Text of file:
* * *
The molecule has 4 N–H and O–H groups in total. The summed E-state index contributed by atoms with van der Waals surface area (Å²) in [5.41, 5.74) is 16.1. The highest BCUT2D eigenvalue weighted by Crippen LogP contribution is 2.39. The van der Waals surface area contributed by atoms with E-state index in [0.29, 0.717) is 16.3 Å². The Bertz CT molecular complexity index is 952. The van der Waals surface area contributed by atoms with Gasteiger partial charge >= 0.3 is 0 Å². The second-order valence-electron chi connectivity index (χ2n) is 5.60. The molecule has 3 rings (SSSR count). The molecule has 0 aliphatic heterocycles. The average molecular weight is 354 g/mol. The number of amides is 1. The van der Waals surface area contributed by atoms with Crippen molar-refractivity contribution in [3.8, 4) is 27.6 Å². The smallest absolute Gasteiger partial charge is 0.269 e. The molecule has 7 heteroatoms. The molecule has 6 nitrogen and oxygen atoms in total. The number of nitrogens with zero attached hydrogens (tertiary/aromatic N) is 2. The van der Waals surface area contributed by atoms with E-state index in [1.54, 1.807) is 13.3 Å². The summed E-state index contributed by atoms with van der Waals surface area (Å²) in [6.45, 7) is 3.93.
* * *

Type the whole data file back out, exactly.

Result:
The molecule has 4 N–H and O–H groups in total. The summed E-state index contributed by atoms with van der Waals surface area (Å²) in [5.41, 5.74) is 16.1. The highest BCUT2D eigenvalue weighted by Crippen LogP contribution is 2.39. The van der Waals surface area contributed by atoms with E-state index in [0.29, 0.717) is 16.3 Å². The Bertz CT molecular complexity index is 952. The van der Waals surface area contributed by atoms with Gasteiger partial charge >= 0.3 is 0 Å². The second-order valence-electron chi connectivity index (χ2n) is 5.60. The molecule has 3 rings (SSSR count). The molecule has 0 aliphatic heterocycles. The average molecular weight is 354 g/mol. The number of amides is 1. The van der Waals surface area contributed by atoms with Crippen molar-refractivity contribution in [3.8, 4) is 27.6 Å². The smallest absolute Gasteiger partial charge is 0.269 e. The molecule has 7 heteroatoms. The molecule has 6 nitrogen and oxygen atoms in total. The number of nitrogens with zero attached hydrogens (tertiary/aromatic N) is 2. The van der Waals surface area contributed by atoms with E-state index in [1.54, 1.807) is 13.3 Å². The summed E-state index contributed by atoms with van der Waals surface area (Å²) in [6.45, 7) is 3.93.